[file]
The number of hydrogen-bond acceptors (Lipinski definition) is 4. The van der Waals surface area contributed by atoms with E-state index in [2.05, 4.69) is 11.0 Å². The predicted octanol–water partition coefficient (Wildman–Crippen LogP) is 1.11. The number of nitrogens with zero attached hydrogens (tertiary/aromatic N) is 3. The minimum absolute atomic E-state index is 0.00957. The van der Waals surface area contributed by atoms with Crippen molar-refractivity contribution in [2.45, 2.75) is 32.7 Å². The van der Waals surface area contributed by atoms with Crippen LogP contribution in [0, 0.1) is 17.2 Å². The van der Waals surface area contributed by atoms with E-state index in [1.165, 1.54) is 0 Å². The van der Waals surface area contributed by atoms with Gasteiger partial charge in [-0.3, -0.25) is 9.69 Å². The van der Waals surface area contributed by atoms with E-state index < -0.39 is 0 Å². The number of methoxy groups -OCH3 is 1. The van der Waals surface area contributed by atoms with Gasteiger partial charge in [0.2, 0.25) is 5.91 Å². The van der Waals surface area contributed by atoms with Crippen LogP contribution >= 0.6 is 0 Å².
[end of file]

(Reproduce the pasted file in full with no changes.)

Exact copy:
The number of hydrogen-bond acceptors (Lipinski definition) is 4. The van der Waals surface area contributed by atoms with E-state index in [2.05, 4.69) is 11.0 Å². The predicted octanol–water partition coefficient (Wildman–Crippen LogP) is 1.11. The number of nitrogens with zero attached hydrogens (tertiary/aromatic N) is 3. The minimum absolute atomic E-state index is 0.00957. The van der Waals surface area contributed by atoms with Crippen molar-refractivity contribution in [2.45, 2.75) is 32.7 Å². The van der Waals surface area contributed by atoms with Crippen LogP contribution in [0, 0.1) is 17.2 Å². The van der Waals surface area contributed by atoms with E-state index in [1.165, 1.54) is 0 Å². The van der Waals surface area contributed by atoms with Gasteiger partial charge in [-0.3, -0.25) is 9.69 Å². The van der Waals surface area contributed by atoms with E-state index < -0.39 is 0 Å². The number of methoxy groups -OCH3 is 1. The van der Waals surface area contributed by atoms with Gasteiger partial charge in [0.2, 0.25) is 5.91 Å². The van der Waals surface area contributed by atoms with Crippen LogP contribution >= 0.6 is 0 Å².